When the Celtics take a road trip, most of the time Mike Gorman will make it.
His new three-year contract extension, which he announced Wednesday on the Sports Hub’s “Toucher and Rich” show, does allow for the only Celtics television voice a generation or two of fans has ever known to miss a grind of a trip here and there.
“I completely understood with Tommy [Heinsohn] three or four years ago that he didn’t want to deal with Hanscom Air Force Base at 3:30 in the morning anymore when it’s snowing outside,’’ said Gorman, referring to his longtime broadcast partner’s own more drastic reduction in schedule. “I remember thinking to myself, ‘I’m going to be coming to the conclusion before too long.’ ”
Gorman actually missed the most recent road trip, which took the Celtics to Atlanta, Dallas, and New Orleans. Gorman last called a game Nov. 21, the debacle of a loss to the Knicks, but he returns Friday night when the Green are back at the Garden to face the Cavaliers.
Gorman, who has called Celtics games since 1981, said NBC Sports Boston management approached him recently, even with a year left on his contract, about an extension.
“In the process, they asked me if I would entertain the idea of taking off some of the harder road trips,” said Gorman, “which has appealed to me for years.”
Gorman turned 73 last week.
“I can’t tell you how many times my birthday, or Thanksgiving, was spent on planes,” he said.
“So when I first looked at the schedule and saw three games in four nights in three different cities, I thought, ‘Well that’s the first place I’d like to take a break.’ ”
Kyle (Bang-Bang-Bang) Draper filled in for Gorman on the road trip. But Gorman said he doesn’t expect to miss more than four or five games per year.
“I won’t do the West Coast trip,” he said, referencing a journey to California in which the Celtics will face the Warriors, Kings, Lakers, and Clippers from March 5-11. “But three of the games are on network television, so we won’t be doing those anyway. So by taking the other off, I get a week off in essence in March.”
Gorman’s slight alteration in schedule shouldn’t be taken as a sign of weariness with the gig. He did just sign a three-year contract.
“I do love it,’’ he said. “My relationship with Tommy is special. He’s like my big brother, going on almost 40 years now. We’ve probably had two disagreements in all these years, and neither lasted long.
“It’s been unique to work with someone as unique as Tommy, as funny as Tommy, and to see the game the way he sees it. And it’s nice that if you’re spending 2½ hours with someone, you know they’re going to make you laugh a couple of times.”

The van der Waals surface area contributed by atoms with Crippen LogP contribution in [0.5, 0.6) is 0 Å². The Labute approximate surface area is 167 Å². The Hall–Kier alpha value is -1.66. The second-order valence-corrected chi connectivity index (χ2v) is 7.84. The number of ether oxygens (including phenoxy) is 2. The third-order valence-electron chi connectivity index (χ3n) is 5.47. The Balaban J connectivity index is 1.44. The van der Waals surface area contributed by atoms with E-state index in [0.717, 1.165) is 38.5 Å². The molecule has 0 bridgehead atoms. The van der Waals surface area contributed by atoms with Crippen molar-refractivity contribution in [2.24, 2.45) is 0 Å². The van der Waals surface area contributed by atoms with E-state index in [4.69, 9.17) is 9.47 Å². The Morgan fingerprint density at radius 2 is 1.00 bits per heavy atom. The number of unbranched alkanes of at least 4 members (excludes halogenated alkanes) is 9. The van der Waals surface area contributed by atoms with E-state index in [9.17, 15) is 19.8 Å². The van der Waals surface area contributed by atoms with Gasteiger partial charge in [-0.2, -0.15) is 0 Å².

Gorman said he also enjoys working with Brian Scalabrine, who is the color analyst when Heinsohn is off.
“Scal is very good,’’ said Gorman. “I think Scal is very different form Tommy. He’s much more a today’s X-and-O type of guy who wants to talk about high pick-and-rolls and pin-downs, where Tommy is more like, ‘Box out! Just get in there and box somebody out! Put a body on somebody!’
“It’s two different approaches to the game, and it’s fun for me.
“I couldn’t be happier. I have two guys that I respect that I work with, a super young coach who is as personable as any I’ve been around, and I get to still do play-by-play while getting to take the long trips off?”
Gorman laughs. “I have no complaints at all.”
MLB tells Eck’s story
Though sometimes it seems as though the Ken Burns “Baseball” documentary runs in its entirety every few days, MLB Network does an excellent job during the offseason of putting together interesting original programming.
This certainly qualifies. The network will premiere “Eck: A Story of Saving” on Dec. 13 at 8 p.m. as part of its “MLB Network Presents” series. The film, which runs an hour long, details the perseverance of Hall of Fame pitcher and current Red Sox broadcaster Dennis Eckersley on and off the field.
Topics that are covered include his rookie season with the 1975 Indians (the first of his 24 MLB seasons), the trade to the Red Sox in ’78 as his first marriage was falling apart, his decision to seek treatment for alcohol abuse while with the ’86 Cubs, and the move to the bullpen with the ’88 A’s.
Eckersley, who was filmed on stage at the Cabot Theater in Beverly for his interviews, of course also talks about the legendary home run he gave up to the Dodgers’ Kirk Gibson in Game 1 of the 1988 World Series.
“I threw him a back-door slider that I’ve been living with for 30 years, man,” says Eckersley. “That was one of the toughest nights of my life. It was one of the greatest moments in baseball history. I’ll take what happened in my career for that moment in a heartbeat.”
I’ve seen a clip but not the full screener yet, and the most compelling part of the documentary could be the ever-candid Eckersley’s detailing of his path to sobriety and finding true comfort with who he is.
I’m curious to see how they fit all of Eckersley’s remarkable story into just an hour. He could be his own mini-series.
The Red Sox championship film, “The 2018 World Series: Damage Done,” will premiere Monday at the Emerson Colonial Theatre, then will be available on DVD and blu-ray the following day. The film is produced by MLB Network. NESN is not producing its own championship documentary.